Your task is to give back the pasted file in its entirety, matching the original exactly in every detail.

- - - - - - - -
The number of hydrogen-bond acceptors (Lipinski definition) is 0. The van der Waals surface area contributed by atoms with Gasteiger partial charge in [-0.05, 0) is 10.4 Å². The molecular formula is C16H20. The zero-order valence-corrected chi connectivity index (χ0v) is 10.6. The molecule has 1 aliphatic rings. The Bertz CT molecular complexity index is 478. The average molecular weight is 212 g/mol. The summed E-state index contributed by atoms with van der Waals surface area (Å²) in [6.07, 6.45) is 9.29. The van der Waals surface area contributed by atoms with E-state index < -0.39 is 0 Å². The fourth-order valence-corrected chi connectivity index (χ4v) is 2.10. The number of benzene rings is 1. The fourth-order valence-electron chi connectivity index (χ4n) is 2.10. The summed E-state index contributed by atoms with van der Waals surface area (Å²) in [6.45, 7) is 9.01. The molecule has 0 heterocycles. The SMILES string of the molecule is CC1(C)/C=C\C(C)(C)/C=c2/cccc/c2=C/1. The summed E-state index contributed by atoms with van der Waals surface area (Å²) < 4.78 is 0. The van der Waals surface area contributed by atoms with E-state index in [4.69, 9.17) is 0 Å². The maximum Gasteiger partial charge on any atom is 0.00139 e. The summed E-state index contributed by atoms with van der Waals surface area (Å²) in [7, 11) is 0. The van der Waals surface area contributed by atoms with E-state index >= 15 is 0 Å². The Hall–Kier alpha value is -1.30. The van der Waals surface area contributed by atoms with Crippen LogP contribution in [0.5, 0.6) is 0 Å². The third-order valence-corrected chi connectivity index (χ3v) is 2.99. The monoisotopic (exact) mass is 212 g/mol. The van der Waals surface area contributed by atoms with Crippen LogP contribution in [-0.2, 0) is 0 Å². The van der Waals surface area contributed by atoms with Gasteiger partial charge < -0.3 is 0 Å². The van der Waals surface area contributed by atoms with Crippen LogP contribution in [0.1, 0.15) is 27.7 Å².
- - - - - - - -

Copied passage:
The number of hydrogen-bond acceptors (Lipinski definition) is 0. The van der Waals surface area contributed by atoms with Gasteiger partial charge in [-0.05, 0) is 10.4 Å². The molecular formula is C16H20. The zero-order valence-corrected chi connectivity index (χ0v) is 10.6. The molecule has 1 aliphatic rings. The Bertz CT molecular complexity index is 478. The average molecular weight is 212 g/mol. The summed E-state index contributed by atoms with van der Waals surface area (Å²) in [6.07, 6.45) is 9.29. The van der Waals surface area contributed by atoms with E-state index < -0.39 is 0 Å². The fourth-order valence-corrected chi connectivity index (χ4v) is 2.10. The number of benzene rings is 1. The fourth-order valence-electron chi connectivity index (χ4n) is 2.10. The summed E-state index contributed by atoms with van der Waals surface area (Å²) in [6.45, 7) is 9.01. The molecule has 0 heterocycles. The SMILES string of the molecule is CC1(C)/C=C\C(C)(C)/C=c2/cccc/c2=C/1. The summed E-state index contributed by atoms with van der Waals surface area (Å²) < 4.78 is 0. The van der Waals surface area contributed by atoms with E-state index in [4.69, 9.17) is 0 Å². The maximum Gasteiger partial charge on any atom is 0.00139 e. The summed E-state index contributed by atoms with van der Waals surface area (Å²) in [7, 11) is 0. The van der Waals surface area contributed by atoms with E-state index >= 15 is 0 Å². The Hall–Kier alpha value is -1.30. The van der Waals surface area contributed by atoms with Crippen LogP contribution in [0.5, 0.6) is 0 Å². The third-order valence-corrected chi connectivity index (χ3v) is 2.99. The monoisotopic (exact) mass is 212 g/mol. The van der Waals surface area contributed by atoms with Crippen LogP contribution in [-0.2, 0) is 0 Å². The van der Waals surface area contributed by atoms with Gasteiger partial charge < -0.3 is 0 Å². The van der Waals surface area contributed by atoms with Crippen LogP contribution in [0.1, 0.15) is 27.7 Å².